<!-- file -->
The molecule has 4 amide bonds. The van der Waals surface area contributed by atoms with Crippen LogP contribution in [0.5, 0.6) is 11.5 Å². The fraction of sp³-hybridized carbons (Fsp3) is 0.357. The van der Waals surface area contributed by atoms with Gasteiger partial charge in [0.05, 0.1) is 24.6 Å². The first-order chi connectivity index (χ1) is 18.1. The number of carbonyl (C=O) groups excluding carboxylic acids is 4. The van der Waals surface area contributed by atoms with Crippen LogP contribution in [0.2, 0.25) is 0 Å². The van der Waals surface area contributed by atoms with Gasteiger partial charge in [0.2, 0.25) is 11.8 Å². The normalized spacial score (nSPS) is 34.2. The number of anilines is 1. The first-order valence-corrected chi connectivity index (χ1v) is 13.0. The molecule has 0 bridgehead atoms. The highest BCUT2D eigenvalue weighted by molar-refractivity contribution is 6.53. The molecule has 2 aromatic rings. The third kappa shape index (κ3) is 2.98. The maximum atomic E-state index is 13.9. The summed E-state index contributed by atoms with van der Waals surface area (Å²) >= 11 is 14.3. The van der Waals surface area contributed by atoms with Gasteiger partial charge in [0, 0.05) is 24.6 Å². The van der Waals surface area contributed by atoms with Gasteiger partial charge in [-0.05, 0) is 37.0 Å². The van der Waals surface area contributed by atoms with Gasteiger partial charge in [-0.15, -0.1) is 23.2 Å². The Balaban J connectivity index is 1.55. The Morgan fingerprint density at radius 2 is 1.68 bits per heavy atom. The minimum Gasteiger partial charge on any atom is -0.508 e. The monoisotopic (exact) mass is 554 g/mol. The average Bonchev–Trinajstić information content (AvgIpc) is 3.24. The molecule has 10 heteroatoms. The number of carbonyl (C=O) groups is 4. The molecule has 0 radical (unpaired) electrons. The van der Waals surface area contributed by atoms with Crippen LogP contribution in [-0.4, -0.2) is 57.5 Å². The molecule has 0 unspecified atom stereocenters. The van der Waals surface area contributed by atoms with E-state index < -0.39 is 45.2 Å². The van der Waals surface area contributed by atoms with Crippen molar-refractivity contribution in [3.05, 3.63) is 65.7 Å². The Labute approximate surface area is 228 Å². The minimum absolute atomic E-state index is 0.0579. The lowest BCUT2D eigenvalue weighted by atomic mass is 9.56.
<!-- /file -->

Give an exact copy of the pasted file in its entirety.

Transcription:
The molecule has 4 amide bonds. The van der Waals surface area contributed by atoms with Crippen LogP contribution in [0.5, 0.6) is 11.5 Å². The fraction of sp³-hybridized carbons (Fsp3) is 0.357. The van der Waals surface area contributed by atoms with Gasteiger partial charge in [0.05, 0.1) is 24.6 Å². The first-order chi connectivity index (χ1) is 18.1. The number of carbonyl (C=O) groups excluding carboxylic acids is 4. The van der Waals surface area contributed by atoms with Crippen LogP contribution in [0.2, 0.25) is 0 Å². The van der Waals surface area contributed by atoms with Gasteiger partial charge in [0.2, 0.25) is 11.8 Å². The normalized spacial score (nSPS) is 34.2. The number of anilines is 1. The first-order valence-corrected chi connectivity index (χ1v) is 13.0. The molecule has 0 bridgehead atoms. The highest BCUT2D eigenvalue weighted by molar-refractivity contribution is 6.53. The molecule has 2 aromatic rings. The third kappa shape index (κ3) is 2.98. The maximum atomic E-state index is 13.9. The summed E-state index contributed by atoms with van der Waals surface area (Å²) >= 11 is 14.3. The van der Waals surface area contributed by atoms with Gasteiger partial charge in [0, 0.05) is 24.6 Å². The van der Waals surface area contributed by atoms with Gasteiger partial charge in [-0.05, 0) is 37.0 Å². The van der Waals surface area contributed by atoms with Gasteiger partial charge in [-0.15, -0.1) is 23.2 Å². The Balaban J connectivity index is 1.55. The Morgan fingerprint density at radius 2 is 1.68 bits per heavy atom. The minimum Gasteiger partial charge on any atom is -0.508 e. The monoisotopic (exact) mass is 554 g/mol. The average Bonchev–Trinajstić information content (AvgIpc) is 3.24. The molecule has 10 heteroatoms. The number of carbonyl (C=O) groups is 4. The molecule has 0 radical (unpaired) electrons. The van der Waals surface area contributed by atoms with Crippen LogP contribution in [-0.4, -0.2) is 57.5 Å². The molecule has 0 unspecified atom stereocenters. The van der Waals surface area contributed by atoms with E-state index < -0.39 is 45.2 Å². The van der Waals surface area contributed by atoms with Crippen molar-refractivity contribution in [3.05, 3.63) is 65.7 Å². The Labute approximate surface area is 228 Å². The minimum absolute atomic E-state index is 0.0579. The lowest BCUT2D eigenvalue weighted by atomic mass is 9.56.